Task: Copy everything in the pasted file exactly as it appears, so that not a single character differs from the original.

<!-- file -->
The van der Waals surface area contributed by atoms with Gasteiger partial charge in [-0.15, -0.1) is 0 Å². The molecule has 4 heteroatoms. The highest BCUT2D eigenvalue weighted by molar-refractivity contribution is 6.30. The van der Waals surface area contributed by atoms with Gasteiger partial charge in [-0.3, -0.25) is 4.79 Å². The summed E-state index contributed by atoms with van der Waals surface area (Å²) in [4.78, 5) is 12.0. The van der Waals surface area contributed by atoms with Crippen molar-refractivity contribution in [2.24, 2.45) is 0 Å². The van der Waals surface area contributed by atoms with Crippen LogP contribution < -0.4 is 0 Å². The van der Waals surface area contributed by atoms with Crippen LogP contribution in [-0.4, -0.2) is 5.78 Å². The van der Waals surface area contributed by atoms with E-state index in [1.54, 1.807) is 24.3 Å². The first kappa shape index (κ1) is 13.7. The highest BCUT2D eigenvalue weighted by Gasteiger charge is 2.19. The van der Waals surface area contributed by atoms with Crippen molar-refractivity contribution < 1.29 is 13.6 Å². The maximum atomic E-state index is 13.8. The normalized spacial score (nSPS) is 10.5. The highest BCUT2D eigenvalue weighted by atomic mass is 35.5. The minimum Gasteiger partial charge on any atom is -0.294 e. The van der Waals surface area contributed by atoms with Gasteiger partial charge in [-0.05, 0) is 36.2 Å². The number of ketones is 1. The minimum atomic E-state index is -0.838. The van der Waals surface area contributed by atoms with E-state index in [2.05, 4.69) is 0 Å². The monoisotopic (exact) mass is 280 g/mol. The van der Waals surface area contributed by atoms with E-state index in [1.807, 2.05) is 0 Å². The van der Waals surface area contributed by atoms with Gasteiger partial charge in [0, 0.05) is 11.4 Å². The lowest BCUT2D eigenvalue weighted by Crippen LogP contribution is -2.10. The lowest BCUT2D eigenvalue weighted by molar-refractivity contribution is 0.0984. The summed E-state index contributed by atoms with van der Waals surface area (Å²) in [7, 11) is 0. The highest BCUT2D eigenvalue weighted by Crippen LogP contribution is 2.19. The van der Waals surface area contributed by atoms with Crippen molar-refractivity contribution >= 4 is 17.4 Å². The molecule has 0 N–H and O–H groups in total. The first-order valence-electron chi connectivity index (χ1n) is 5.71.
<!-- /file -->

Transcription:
The van der Waals surface area contributed by atoms with Gasteiger partial charge in [-0.15, -0.1) is 0 Å². The molecule has 4 heteroatoms. The highest BCUT2D eigenvalue weighted by molar-refractivity contribution is 6.30. The van der Waals surface area contributed by atoms with Gasteiger partial charge in [-0.3, -0.25) is 4.79 Å². The summed E-state index contributed by atoms with van der Waals surface area (Å²) in [4.78, 5) is 12.0. The van der Waals surface area contributed by atoms with Crippen molar-refractivity contribution in [2.24, 2.45) is 0 Å². The van der Waals surface area contributed by atoms with Crippen LogP contribution < -0.4 is 0 Å². The van der Waals surface area contributed by atoms with Crippen LogP contribution in [-0.4, -0.2) is 5.78 Å². The van der Waals surface area contributed by atoms with E-state index in [1.54, 1.807) is 24.3 Å². The first kappa shape index (κ1) is 13.7. The highest BCUT2D eigenvalue weighted by Gasteiger charge is 2.19. The van der Waals surface area contributed by atoms with Crippen molar-refractivity contribution < 1.29 is 13.6 Å². The maximum atomic E-state index is 13.8. The normalized spacial score (nSPS) is 10.5. The highest BCUT2D eigenvalue weighted by atomic mass is 35.5. The minimum Gasteiger partial charge on any atom is -0.294 e. The van der Waals surface area contributed by atoms with Gasteiger partial charge in [-0.05, 0) is 36.2 Å². The number of ketones is 1. The minimum atomic E-state index is -0.838. The van der Waals surface area contributed by atoms with E-state index in [2.05, 4.69) is 0 Å². The monoisotopic (exact) mass is 280 g/mol. The van der Waals surface area contributed by atoms with E-state index in [1.807, 2.05) is 0 Å². The van der Waals surface area contributed by atoms with Gasteiger partial charge in [0, 0.05) is 11.4 Å². The lowest BCUT2D eigenvalue weighted by Crippen LogP contribution is -2.10. The lowest BCUT2D eigenvalue weighted by molar-refractivity contribution is 0.0984. The summed E-state index contributed by atoms with van der Waals surface area (Å²) in [7, 11) is 0. The highest BCUT2D eigenvalue weighted by Crippen LogP contribution is 2.19. The van der Waals surface area contributed by atoms with Crippen molar-refractivity contribution >= 4 is 17.4 Å². The molecule has 0 N–H and O–H groups in total. The first-order valence-electron chi connectivity index (χ1n) is 5.71.